After in-house conversations, Seahawks look like a contender and now focus on 49ers

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RENTON, Washington — The first step for Seattle's return to the NFC West race had nothing to do with what happened on the field. The Seahawks had to clear their own in-house issues.

And like most conversations for the franchise, it started with Pete Carroll. But instead of leading the charge, Carroll simply broached what needed to be addressed and put the responsibility on his core group — including Russell Wilson, Richard Sherman, Earl Thomas, Doug Baldwin and others — to make sure the entire locker room understood the message.

For at least a week the message was embraced, capped by the Seahawks' 19-3 win over Arizona on Sunday. The question now is whether it can carry forward on a short week Thursday night against San Francisco.

"It was a topic I was on and generated some questions with some guys and we got together and just tried to bring the truth out of what was important," Carroll said Monday. "I was able to step back and let them pass the message on and they did a great job and we're just getting going. We've been trying to find our best play throughout the year. We've been working at it and this week it came clear and we made sense of it."

If Seattle (7-4) can pull off a win over the 49ers, it will be back in the discussion of elite teams in the NFC. But the talk in the locker room after Sunday's victory centered on the difficult conversations before the win over Arizona.

"It's hard to get to that point but once you open the floor up, then it's easy to talk about it," Baldwin said. "The feeling was pretty mutual throughout the locker room. There was something missing. There was a feeling that was missing and we're getting that feeling back."

The idea of a midseason refocus isn't unusual. The Seahawks had similar issues a season ago when they played poorly in victories over St. Louis and Tampa Bay. At that point, the conversations were more about fundamentals than the atmosphere in the locker room.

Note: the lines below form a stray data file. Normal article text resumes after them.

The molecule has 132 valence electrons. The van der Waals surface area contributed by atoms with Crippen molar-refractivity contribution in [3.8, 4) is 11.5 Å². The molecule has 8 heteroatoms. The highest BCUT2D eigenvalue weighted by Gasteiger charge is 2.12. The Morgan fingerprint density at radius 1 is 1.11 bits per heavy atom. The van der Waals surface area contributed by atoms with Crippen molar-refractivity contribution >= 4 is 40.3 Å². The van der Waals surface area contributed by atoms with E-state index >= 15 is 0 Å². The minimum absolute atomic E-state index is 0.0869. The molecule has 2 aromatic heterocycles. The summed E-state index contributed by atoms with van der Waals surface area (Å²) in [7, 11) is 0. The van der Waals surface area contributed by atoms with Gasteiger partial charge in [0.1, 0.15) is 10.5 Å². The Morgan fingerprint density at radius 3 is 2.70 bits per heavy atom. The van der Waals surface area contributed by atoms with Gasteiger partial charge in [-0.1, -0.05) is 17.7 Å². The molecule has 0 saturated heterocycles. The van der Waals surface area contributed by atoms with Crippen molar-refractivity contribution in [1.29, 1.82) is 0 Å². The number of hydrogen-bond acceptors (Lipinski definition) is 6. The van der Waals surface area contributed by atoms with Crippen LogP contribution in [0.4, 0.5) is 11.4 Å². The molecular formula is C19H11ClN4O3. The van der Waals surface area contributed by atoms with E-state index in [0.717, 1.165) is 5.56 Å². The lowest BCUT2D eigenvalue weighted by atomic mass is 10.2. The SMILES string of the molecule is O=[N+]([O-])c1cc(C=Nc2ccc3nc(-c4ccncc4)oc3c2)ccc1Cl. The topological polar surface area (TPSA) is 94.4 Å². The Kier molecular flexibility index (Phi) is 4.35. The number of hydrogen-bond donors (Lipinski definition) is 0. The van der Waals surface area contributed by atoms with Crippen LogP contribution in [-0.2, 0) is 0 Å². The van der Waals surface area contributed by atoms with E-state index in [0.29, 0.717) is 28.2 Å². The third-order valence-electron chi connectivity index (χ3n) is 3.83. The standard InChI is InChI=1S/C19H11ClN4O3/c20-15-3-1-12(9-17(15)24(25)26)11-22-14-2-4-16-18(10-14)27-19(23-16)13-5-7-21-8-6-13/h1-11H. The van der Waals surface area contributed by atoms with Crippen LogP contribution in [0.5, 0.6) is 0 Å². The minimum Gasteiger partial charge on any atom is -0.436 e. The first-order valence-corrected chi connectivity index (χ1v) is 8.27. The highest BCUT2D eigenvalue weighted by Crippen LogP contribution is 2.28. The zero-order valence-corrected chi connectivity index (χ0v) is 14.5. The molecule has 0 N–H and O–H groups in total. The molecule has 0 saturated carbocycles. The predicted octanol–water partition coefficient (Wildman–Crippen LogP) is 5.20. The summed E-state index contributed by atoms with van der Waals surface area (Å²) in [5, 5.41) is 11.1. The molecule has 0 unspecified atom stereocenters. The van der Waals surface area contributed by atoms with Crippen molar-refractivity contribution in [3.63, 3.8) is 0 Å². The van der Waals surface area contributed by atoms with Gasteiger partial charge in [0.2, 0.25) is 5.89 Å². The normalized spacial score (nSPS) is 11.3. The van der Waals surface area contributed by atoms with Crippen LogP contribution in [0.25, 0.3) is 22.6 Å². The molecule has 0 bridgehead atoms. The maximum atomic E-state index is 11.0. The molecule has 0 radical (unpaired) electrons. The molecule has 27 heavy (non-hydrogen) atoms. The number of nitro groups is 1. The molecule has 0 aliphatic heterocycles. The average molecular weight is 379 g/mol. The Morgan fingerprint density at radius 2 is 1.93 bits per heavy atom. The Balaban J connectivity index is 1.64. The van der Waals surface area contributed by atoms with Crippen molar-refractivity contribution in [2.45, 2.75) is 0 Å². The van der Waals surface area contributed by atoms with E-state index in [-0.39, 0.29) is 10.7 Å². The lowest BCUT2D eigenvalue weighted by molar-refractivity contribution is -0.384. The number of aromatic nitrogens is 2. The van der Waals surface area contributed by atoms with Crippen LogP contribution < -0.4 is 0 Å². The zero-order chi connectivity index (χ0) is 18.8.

"This was different just in the direction of it, but the impact of it was basically the same," Carroll said.

Sunday's win included a defensive performance that was reminiscent of last season's dominant unit. The Seahawks allowed only 204 yards for their best total since St. Louis had just 158 in Week 17 of last season. It was the eighth regular-season game in the past two seasons where Seattle held its opponent under 10 points.

A significant factor was the return of middle linebacker Bobby Wagner, who missed five games with a toe injury. But that was only part of the positive showing. Strong safety Kam Chancellor had one of his best games of the year, and Seattle's pass rush flustered Arizona quarterback Drew Stanton.

"I'm here and I'm trying to make as much of an impact as I can," Wagner said.

Seattle was unable to get Marshawn Lynch going against the Cardinals, and he finished with 39 yards on 15 carries. Lynch has been dealing with soreness in his back throughout the season, but Carroll said he should be able to play Thursday despite not receiving the usual full week of rest.

"We'll take good care of him and he's really smart about how he handles it and so we'll expect that he'll be ready to go and I know he won't want to miss this thing and he'll be ready to play," Carroll said.

NOTES: Carroll said LG James Carpenter (ankle) was very close to playing Sunday, but was held out in the hopes he would be able to go Thursday against the 49ers. Seattle's one injury worry from Sunday's game is a sprained ankle suffered by TE Cooper Helfet. Carroll said they wouldn't know until later in the week if Helfet can play.


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